Meanwhile, East European countries stood resilient against the tide of bad economic news in 2001. Bucking the international trend, both the region’s exports and imports grew. In fact, all of Russia’s former satellite countries covered by this year’s Globalization Index scored higher than Russia itself.

The Czech Republic (in 15th place) was the most globalized nation in Eastern Europe and ranked higher than Western neighbors Italy (24) and Greece (26). The Czech Republic has proved attractive to foreign investors (including automobile manufacturers Toyota and PSA), thanks to its geographic location at the center of Europe and competitive advantage in terms of lower cost yet highly skilled workers.

High levels of economic integration made Panama (ranked 30th) the most globalized nation in Latin America for the second year in a row. Panama scores consistently well in part due to its Colon Free Zone at the gateway of the Panama Canal, which imports goods from the United States, Europe, and Asia and then reexports them to the rest of Latin America. (In 2001, exports from the Colon Free Zone declined due to weaker demand throughout the region. Nonetheless, the country’s overall exports saw a modest increase of $34 million.) Panama also ranks high in the Globalization Index because it holds the world’s largest shipping registry and Latin America’s largest international banking center (as measured by the number of banks). And in 2001, Panama witnessed a significant increase in portfolio flows — from 1.9 to 8.1 percent of its GDP — as banking authorities conducted major international refinancing operations, issuing U.S. dollar-denominated bonds to restructure its international debt.

By contrast, Venezuela ranked last in Latin America, dropping from 57th to 60th place. The country’s decline in 2001 was due to the temporary drop in oil prices (the petroleum sector accounts for 80 percent of all exports) and because FDI plummeted by 23 percent to $3.5 billion. Local business leaders blame President Hugo Chávez for the accelerated pace of capital flight from Venezuela — citing, for example, a new law on hydrocarbons that raised royalty taxes from 16.6 to 30 percent and the president’s threat to withdraw public deposits from banks to "defeat financial speculators" intent on buying dollars and taking them abroad.

Venezuela’s problems represent an extreme case of Latin America’s overall malaise in 2001. Total FDI in the region fell by more than 10 percent (due, in part, to simultaneous economic crises in Argentina and Venezuela), and trade declined by 2.3 percent (due to reduced demand in the United States and Europe and the decline in commodity prices for oil and coffee). But one notable development augurs higher levels of personal and technological integration for Latin American countries in the years ahead: The number of wireless telecommunications subscribers grew 33 percent (more than 86 million people) in 2001, or double the world growth rate. David Kerr, of the research firm Strategy Analytics, suggests that since many Latin Americans cannot afford personal computers, the region’s "trajectory is more like that of Scandinavian markets and indeed some Southern European markets where wireless is the default access to the Internet."

Similar growth occurred in telecommunications in Africa. The "African Telecommunication Indicators 2001" report, published by the ITU, notes "the penetration of telephone subscribers in Sub-Saharan Africa surpassed the psychological milestone of one for every 100 inhabitants during the year." The oft-quoted statistic that Tokyo has more telephones than all of Africa is no longer true; the continent now has twice as many phones as Japan’s capital city. Yet the digital divide with the rest of the world remains wide. In 2001, Africa had only 0.31 Internet hosts per 1,000 people (compared with 163 per 1,000 in the United States). Africa also remains the region least integrated into the global economy. The continent’s share of global trade has actually declined in the last decade. G. E. Gondwe, director of the IMF’s African department, notes that "if the region’s countries had merely maintained their export market shares of 1980, their 2000 exports would have amounted to $161 billion — more than double the actual outcome."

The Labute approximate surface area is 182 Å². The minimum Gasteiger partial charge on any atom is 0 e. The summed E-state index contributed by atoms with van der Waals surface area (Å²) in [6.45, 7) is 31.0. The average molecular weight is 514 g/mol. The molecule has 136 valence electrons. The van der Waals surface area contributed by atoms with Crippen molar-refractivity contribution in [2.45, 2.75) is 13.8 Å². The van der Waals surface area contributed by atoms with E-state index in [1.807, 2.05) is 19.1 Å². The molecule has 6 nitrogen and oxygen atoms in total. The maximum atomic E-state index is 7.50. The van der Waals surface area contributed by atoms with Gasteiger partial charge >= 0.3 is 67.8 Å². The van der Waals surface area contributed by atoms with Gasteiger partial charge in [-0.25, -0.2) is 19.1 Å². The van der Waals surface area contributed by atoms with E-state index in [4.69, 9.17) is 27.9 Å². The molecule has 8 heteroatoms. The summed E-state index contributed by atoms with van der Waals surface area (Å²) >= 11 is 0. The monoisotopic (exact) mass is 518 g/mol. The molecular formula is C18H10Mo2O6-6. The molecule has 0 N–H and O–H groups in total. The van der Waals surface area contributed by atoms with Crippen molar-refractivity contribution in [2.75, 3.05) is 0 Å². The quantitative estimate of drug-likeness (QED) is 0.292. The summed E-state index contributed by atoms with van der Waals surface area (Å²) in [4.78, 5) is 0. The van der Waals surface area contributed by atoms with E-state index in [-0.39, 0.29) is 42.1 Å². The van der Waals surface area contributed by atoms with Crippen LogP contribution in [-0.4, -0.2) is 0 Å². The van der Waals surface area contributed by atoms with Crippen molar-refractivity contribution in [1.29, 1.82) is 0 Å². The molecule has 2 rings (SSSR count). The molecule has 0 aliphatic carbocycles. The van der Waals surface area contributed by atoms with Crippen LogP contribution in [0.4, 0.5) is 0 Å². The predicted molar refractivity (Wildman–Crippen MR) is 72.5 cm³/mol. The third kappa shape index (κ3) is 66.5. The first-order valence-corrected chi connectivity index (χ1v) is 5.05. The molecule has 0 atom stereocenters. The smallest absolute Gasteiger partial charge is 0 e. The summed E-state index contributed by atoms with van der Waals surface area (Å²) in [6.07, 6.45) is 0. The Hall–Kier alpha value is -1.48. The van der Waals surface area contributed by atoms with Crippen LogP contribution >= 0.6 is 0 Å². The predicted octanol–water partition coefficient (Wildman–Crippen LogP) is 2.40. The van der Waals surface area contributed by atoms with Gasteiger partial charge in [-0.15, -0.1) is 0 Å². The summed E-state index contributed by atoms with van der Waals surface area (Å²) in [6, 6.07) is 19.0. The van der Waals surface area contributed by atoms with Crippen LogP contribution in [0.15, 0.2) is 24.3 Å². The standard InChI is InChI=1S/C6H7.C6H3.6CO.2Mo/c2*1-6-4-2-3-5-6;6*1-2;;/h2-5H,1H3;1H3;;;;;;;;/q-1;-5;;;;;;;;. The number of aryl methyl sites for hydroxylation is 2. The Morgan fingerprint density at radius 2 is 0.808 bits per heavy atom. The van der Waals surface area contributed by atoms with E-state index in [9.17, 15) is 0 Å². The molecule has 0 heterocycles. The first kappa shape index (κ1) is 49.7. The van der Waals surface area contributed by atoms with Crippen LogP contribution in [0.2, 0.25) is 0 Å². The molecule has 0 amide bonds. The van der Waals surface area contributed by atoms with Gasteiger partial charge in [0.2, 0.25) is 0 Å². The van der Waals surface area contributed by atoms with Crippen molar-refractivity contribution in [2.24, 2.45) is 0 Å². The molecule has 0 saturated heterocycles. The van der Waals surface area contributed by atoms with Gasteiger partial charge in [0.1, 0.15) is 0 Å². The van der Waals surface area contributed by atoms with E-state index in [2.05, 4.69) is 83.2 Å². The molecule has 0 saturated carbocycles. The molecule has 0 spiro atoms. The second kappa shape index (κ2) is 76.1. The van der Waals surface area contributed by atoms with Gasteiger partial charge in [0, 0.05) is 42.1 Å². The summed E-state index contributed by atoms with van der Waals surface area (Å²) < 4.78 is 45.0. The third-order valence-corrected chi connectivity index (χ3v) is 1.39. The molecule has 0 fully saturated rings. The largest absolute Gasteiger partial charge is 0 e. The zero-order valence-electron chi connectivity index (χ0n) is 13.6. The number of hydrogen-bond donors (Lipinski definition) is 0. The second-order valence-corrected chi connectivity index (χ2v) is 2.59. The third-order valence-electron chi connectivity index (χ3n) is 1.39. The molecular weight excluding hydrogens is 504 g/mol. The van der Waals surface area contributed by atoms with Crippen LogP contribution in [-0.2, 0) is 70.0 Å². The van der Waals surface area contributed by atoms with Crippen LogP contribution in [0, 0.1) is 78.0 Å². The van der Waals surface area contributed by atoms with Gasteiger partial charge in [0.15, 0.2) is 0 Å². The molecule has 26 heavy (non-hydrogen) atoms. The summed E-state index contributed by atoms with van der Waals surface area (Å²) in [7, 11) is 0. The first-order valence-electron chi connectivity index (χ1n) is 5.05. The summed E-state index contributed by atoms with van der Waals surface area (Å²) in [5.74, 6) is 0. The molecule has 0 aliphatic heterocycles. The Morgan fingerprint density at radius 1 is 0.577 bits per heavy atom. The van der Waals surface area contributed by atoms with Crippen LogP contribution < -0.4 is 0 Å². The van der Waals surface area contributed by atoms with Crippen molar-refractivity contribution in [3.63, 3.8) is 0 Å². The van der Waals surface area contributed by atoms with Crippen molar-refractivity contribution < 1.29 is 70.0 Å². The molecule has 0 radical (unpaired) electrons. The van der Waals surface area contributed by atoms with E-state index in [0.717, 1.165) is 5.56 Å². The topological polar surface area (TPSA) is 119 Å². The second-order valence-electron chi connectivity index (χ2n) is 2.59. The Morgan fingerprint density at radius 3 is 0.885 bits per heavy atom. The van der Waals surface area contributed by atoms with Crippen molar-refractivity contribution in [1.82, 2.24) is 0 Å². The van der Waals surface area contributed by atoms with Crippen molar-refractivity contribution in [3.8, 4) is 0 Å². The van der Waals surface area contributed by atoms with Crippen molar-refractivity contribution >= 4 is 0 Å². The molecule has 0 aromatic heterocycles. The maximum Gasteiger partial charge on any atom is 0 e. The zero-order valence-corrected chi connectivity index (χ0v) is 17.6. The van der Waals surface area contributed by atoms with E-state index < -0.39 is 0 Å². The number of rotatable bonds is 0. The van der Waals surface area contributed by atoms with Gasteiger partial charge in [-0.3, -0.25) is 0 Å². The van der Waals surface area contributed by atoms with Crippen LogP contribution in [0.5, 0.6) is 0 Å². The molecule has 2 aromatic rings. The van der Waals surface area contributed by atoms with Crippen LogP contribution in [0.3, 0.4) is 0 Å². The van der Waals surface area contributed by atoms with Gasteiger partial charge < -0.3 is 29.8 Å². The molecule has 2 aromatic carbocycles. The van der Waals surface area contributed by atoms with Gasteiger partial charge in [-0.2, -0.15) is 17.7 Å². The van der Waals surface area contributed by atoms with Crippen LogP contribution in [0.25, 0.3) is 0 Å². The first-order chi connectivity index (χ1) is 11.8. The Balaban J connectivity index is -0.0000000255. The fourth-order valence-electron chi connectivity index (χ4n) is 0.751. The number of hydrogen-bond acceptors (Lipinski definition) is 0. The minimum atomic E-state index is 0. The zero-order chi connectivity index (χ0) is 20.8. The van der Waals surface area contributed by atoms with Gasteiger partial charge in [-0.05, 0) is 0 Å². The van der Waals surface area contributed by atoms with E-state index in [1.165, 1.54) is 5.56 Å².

Botswana saw its exports decline by nearly 9 percent in 2001, as the sluggish global economy depressed the demand for diamonds, which account for 80 percent of the country’s export revenue. But Botswana still came out on top as Africa’s most globalized nation, thanks to being ranked No. 1 in the index category of transfer payments. (A significant number of Botswanans work abroad, largely in South African mines, and send their remittances back home to their families.) Kenya was the least globalized African nation in this year’s index. The country’s reputation for corruption and bureaucratic inefficiency continue to drive away foreign investment.

The Middle East displayed the most dramatic upward and downward movement in this year’s rankings. Morocco jumped from 46th to 29th place, making it the most globalized country in the Arab world. Much of this movement was driven by high-profile foreign investment deals associated with the liberalization of the country’s telecom sector. Saudi Arabia (in 61st place, down from 37th last year) is simultaneously the largest economy and least globalized country in the Arab world. Its FDI flows fell by roughly 98 percent in 2001, due to falling oil prices and increasingly negative perceptions of the kingdom among the international business community.